I’m such an awkward conversationalist with people I don’t know. I tend to blurt things out I probably shouldn’t in an effort to fill the silence. They say that this can be fixed through practice but the writing world is small and I may run through everyone in it before I finally master the art of tact.

At 2pm, I went to “Revision or Re-Envision? Rewriting Pedagogy” which offered up ideas on sparking student creativity (or your own!) through various exercises.

An interesting exercise during revision was to include a paragraph between each paragraph of your draft in a different colour font, describing the subtext in the draft.

One of the panelists insists on completely rewriting his draft from scratch over and over until he knows the story inside and out. There was loud gasping and swearing when he added that he is currently on a twelfth rewrite. Yes, you read that right. I gasped too.

The importance of workshopping your drafts with others and how working with someone else on their draft can help you see your own with new eyes.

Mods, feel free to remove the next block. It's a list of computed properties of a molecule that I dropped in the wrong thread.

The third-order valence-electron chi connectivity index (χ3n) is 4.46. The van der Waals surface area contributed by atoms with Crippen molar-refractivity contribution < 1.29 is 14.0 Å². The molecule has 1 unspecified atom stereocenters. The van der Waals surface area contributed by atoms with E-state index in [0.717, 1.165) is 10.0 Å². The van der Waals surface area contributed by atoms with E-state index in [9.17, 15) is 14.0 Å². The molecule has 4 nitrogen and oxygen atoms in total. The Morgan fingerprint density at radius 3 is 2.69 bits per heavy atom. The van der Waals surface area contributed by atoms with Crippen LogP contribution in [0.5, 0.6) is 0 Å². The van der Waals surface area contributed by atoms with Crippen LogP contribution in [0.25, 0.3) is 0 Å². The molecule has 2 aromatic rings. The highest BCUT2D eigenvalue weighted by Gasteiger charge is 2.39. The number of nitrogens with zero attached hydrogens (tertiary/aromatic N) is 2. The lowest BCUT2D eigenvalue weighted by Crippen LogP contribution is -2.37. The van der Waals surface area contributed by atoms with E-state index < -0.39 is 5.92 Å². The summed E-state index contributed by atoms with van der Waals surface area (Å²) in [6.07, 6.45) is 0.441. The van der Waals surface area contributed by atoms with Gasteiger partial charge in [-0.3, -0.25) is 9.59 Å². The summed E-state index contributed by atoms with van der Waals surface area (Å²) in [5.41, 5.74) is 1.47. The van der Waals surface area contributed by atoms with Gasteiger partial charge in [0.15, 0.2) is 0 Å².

The final panel, at 3:45pm, was on “Writing Illness”. Not only was it about the importance and difficulty of writing characters who are chronically ill, the panelists themselves were dealing with health issues. This confused me slightly because I wondered if they were saying that these sorts of topics should only be written by people dealing with these issues. It wasn’t brought up so I have no insights in that area. What do you think?

I took a break from the conference and went out to dinner with my partner and took a nice long walk to clear my head.Then it was back to listen to a talk by Tomson Highway who I’ve never seen speak before.

He put on quite a show and was entertaining. He likes to tell bawdy jokes and they were peppered liberally throughout, reminding me of visits with my great aunts and uncles and the stories they’d tell.

I left the conference feeling both tired and invigorated, and not quite so alone.

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Recharging My Creative Batteries

I took a long weekend off of my research and editing and I’m glad I did.

Instead of spending my time tired and frustrated and writing myself into corners I couldn’t see my way out of, I went hiking.